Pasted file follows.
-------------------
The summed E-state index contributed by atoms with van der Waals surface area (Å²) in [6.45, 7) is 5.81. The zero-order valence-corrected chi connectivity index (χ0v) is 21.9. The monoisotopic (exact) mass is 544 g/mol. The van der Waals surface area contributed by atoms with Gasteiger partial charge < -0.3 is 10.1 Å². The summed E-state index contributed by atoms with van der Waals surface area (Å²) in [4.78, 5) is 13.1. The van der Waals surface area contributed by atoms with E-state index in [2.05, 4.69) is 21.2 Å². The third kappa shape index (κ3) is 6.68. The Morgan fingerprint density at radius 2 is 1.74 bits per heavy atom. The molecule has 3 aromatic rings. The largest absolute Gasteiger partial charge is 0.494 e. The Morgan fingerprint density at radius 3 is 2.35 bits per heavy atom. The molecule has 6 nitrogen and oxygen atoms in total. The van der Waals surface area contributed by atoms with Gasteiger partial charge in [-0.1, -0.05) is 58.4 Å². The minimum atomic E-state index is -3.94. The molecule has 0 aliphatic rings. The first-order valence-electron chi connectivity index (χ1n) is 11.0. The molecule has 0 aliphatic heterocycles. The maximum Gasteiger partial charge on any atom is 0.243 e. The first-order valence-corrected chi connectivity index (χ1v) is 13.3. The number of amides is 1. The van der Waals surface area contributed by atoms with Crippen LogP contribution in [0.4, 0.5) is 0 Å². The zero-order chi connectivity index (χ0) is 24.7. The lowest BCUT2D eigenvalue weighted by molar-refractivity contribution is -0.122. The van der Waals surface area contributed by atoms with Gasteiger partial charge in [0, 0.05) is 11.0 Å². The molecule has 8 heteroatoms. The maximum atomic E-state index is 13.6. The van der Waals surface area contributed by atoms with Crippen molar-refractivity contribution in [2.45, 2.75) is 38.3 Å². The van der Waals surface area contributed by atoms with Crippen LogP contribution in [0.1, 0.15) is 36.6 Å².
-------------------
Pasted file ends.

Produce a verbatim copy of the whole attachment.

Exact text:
The summed E-state index contributed by atoms with van der Waals surface area (Å²) in [6.45, 7) is 5.81. The zero-order valence-corrected chi connectivity index (χ0v) is 21.9. The monoisotopic (exact) mass is 544 g/mol. The van der Waals surface area contributed by atoms with Gasteiger partial charge < -0.3 is 10.1 Å². The summed E-state index contributed by atoms with van der Waals surface area (Å²) in [4.78, 5) is 13.1. The van der Waals surface area contributed by atoms with E-state index in [2.05, 4.69) is 21.2 Å². The third kappa shape index (κ3) is 6.68. The Morgan fingerprint density at radius 2 is 1.74 bits per heavy atom. The molecule has 3 aromatic rings. The largest absolute Gasteiger partial charge is 0.494 e. The Morgan fingerprint density at radius 3 is 2.35 bits per heavy atom. The molecule has 6 nitrogen and oxygen atoms in total. The van der Waals surface area contributed by atoms with Gasteiger partial charge in [-0.1, -0.05) is 58.4 Å². The minimum atomic E-state index is -3.94. The molecule has 0 aliphatic rings. The first-order valence-electron chi connectivity index (χ1n) is 11.0. The molecule has 0 aliphatic heterocycles. The maximum Gasteiger partial charge on any atom is 0.243 e. The first-order valence-corrected chi connectivity index (χ1v) is 13.3. The number of amides is 1. The van der Waals surface area contributed by atoms with Crippen LogP contribution in [0.4, 0.5) is 0 Å². The zero-order chi connectivity index (χ0) is 24.7. The lowest BCUT2D eigenvalue weighted by molar-refractivity contribution is -0.122. The van der Waals surface area contributed by atoms with Gasteiger partial charge in [0, 0.05) is 11.0 Å². The molecule has 8 heteroatoms. The maximum atomic E-state index is 13.6. The van der Waals surface area contributed by atoms with Crippen molar-refractivity contribution in [2.45, 2.75) is 38.3 Å². The van der Waals surface area contributed by atoms with Crippen LogP contribution in [0.1, 0.15) is 36.6 Å².